Then, as a biology major at Pomona College in California, she’d become fascinated by the challenge of making science accessible to a nonexpert audience. She worked for NOVA, the science series at WGBH in Boston, and later for the MacNeil/Lehrer NewsHour in New York. At NOVA, she and her colleagues would spend a year on a show lasting a single hour. “One year to one hour,” she says. That hour could draw an audience of millions.
Berland worked on seven shows, including one about the race to develop the superconductor that won her team an Emmy in 1988, and a documentary on chaos theory.
After several years in television, Berland tried to imagine how she would feel at 40, looking back on her career. She recognized that she would regret not studying medicine. At age 28, she enrolled at the Oregon Health Sciences University. She felt sure she’d left her life in television behind. “I didn’t want to be a TV doctor.”
As it turned out, Berland did not forsake film for long. Her first reunion with the camera occurred during a psychiatry rotation. While visiting teenagers in the city’s juvenile justice center, she asked the incarcerated teens where they pictured themselves in five years. “Dead,” they replied. The stories they told her, of violence, exploitation and deprivation, “were never in the chart.” She thought: “Here they are in a multimillion-dollar sophisticated jail, and we have no idea about who these kids are. We know nothing about their lives.” She got a grant to give cameras to five teenagers outside the jail, and they made a film that was broadcast on public access TV.
When she moved to St. Louis in 1996 for a residency in medicine at Washington University, she used film again. She lent cameras to a dozen fellow residents who filmed a “video diary” of what happened on call. Covering overnight for another doctor, she says “is the experience where residents really learn to be doctors. There’s no manual that tells you what to do, and it can be very stressful.” The 1998 half-hour film, Cross-Cover, has been distributed to 150 residency programs nationwide as a springboard for discussion.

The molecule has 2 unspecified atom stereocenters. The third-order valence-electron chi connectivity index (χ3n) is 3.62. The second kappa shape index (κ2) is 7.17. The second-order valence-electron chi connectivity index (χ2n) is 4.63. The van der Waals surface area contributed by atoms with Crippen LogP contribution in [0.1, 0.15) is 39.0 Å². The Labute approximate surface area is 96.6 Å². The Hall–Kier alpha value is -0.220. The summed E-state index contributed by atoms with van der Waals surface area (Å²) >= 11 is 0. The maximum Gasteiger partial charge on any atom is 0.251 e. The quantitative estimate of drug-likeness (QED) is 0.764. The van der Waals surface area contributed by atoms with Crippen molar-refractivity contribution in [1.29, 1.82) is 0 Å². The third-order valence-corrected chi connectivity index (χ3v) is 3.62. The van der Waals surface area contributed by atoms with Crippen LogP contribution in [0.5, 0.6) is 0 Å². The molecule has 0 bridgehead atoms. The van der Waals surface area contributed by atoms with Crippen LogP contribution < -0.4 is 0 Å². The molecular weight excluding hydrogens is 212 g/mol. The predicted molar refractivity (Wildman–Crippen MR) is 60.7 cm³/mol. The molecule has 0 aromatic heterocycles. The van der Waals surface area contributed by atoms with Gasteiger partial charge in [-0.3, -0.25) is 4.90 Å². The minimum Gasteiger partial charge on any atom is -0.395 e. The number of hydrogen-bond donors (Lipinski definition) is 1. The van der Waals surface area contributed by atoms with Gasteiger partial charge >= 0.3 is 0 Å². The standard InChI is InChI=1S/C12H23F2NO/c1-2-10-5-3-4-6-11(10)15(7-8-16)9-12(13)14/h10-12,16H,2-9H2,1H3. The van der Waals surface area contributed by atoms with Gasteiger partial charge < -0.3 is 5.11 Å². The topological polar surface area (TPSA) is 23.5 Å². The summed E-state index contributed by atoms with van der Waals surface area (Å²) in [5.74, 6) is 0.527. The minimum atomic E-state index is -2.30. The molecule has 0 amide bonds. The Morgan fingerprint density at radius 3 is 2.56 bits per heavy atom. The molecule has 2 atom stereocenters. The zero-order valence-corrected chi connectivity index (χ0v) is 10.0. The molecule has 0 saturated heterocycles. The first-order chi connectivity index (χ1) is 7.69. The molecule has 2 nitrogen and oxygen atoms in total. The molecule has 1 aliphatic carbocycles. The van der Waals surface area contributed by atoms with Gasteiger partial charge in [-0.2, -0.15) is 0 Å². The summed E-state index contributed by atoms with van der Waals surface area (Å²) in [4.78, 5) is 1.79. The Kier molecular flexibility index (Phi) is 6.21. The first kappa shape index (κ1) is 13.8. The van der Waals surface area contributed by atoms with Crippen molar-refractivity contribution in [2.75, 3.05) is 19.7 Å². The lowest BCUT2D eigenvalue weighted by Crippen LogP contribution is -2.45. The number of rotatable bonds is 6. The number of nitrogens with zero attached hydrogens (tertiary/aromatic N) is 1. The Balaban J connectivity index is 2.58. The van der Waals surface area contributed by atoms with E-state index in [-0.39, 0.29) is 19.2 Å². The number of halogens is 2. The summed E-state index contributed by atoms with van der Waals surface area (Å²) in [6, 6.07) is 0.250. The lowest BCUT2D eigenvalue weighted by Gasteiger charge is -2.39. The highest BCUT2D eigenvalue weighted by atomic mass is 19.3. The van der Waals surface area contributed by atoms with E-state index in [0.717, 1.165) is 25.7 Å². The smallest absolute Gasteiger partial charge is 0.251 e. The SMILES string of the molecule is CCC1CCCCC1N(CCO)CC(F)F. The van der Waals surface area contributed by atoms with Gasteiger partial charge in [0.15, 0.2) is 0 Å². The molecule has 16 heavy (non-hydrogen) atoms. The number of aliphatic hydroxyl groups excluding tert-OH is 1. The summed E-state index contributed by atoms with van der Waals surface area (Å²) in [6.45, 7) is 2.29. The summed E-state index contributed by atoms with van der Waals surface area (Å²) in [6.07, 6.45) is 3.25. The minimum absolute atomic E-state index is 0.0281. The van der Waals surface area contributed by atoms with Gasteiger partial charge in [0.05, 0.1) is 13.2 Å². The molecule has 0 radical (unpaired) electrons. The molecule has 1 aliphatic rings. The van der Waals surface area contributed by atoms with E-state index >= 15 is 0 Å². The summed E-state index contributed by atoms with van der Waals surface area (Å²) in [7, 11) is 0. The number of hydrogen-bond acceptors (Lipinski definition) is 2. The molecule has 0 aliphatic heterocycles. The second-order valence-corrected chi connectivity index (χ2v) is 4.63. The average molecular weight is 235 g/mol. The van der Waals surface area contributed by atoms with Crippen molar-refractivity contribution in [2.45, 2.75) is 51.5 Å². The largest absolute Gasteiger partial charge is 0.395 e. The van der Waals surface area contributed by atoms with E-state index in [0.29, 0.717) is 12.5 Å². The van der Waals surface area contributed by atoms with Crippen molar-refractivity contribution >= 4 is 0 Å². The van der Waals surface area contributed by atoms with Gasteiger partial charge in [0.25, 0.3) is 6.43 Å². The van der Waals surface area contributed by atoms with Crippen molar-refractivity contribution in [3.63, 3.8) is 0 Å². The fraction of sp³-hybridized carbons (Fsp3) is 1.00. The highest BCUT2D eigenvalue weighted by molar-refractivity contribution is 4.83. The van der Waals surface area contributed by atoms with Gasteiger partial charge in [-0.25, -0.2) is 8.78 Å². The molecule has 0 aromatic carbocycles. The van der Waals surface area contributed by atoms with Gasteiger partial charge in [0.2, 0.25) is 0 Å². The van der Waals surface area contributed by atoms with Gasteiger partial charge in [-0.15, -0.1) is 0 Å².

Getting the idea for the wheelchair film was “serendipitous.” It came to Berland in 1999, when she was a fellow at UCLA’s Robert Wood Johnson Clinical Scholars Program, which trains young physicians to do health services research aimed at improving health care. Berland was attending a medical conference—and casting about for an idea for her research project—when she noticed a participant who used an electric scooter. Everything took longer for the woman: getting through doors, rolling up to the microphone to ask a question. “I thought, ‘I wonder what her life is like.’ ”
Berland could simply have interviewed the woman, and others in wheelchairs, but the questions would have reflected what Berland wanted to know. “That assumes we can define the boundaries of what is important,” says Berland. “The camera lends itself to discovering something new. In medicine we interrupt people every seven seconds. The camera gives the patient power.”
While giving cameras to teenagers and to residents had been sidelines to her main occupation of training to be a doctor, the stakes were higher when Berland began work on Rolling. This was part of her research as a fellow in the clinical scholars program, where expectations are high. Although Berland also worked on a quantitative study of the accuracy and sophistication of medical information on the Internet, taking on a film project marked her as nontraditional.
“I wasn’t sure what I was looking for. That’s where people get nervous, because it’s risky. You don’t have a hypothesis you’re going to test or an outcome that you’re going to measure.” She wasn’t even sure how she would use the tapes she got from Elman, Wallengren and Buckwalter, whom she found through colleagues. At first, she thought she might use film sequences to illustrate a paper about the lives of people who use wheelchairs. But in the end, she realized that the footage was so powerful that it had the capacity to become a film.
Finding that powerful footage was “a process of discovery,” says co-director Majoros, a film editor and documentary filmmaker on the faculty of the Rhode Island School of Design. Joining the project after shooting had begun, Majoros quickly saw that editing Rolling would differ from editing a documentary he’d filmed himself. When you shoot your own footage, he says, “it’s pretty obvious what the good stuff is and the bad stuff is.” Because Rolling was filmed by “neophytes,” he and Berland had to search, without preconceptions, for “the pieces that tell a story.” Among hours and hours of seemingly dull footage, Majoros recalls, “all of a sudden there’d be a 45-second gem.”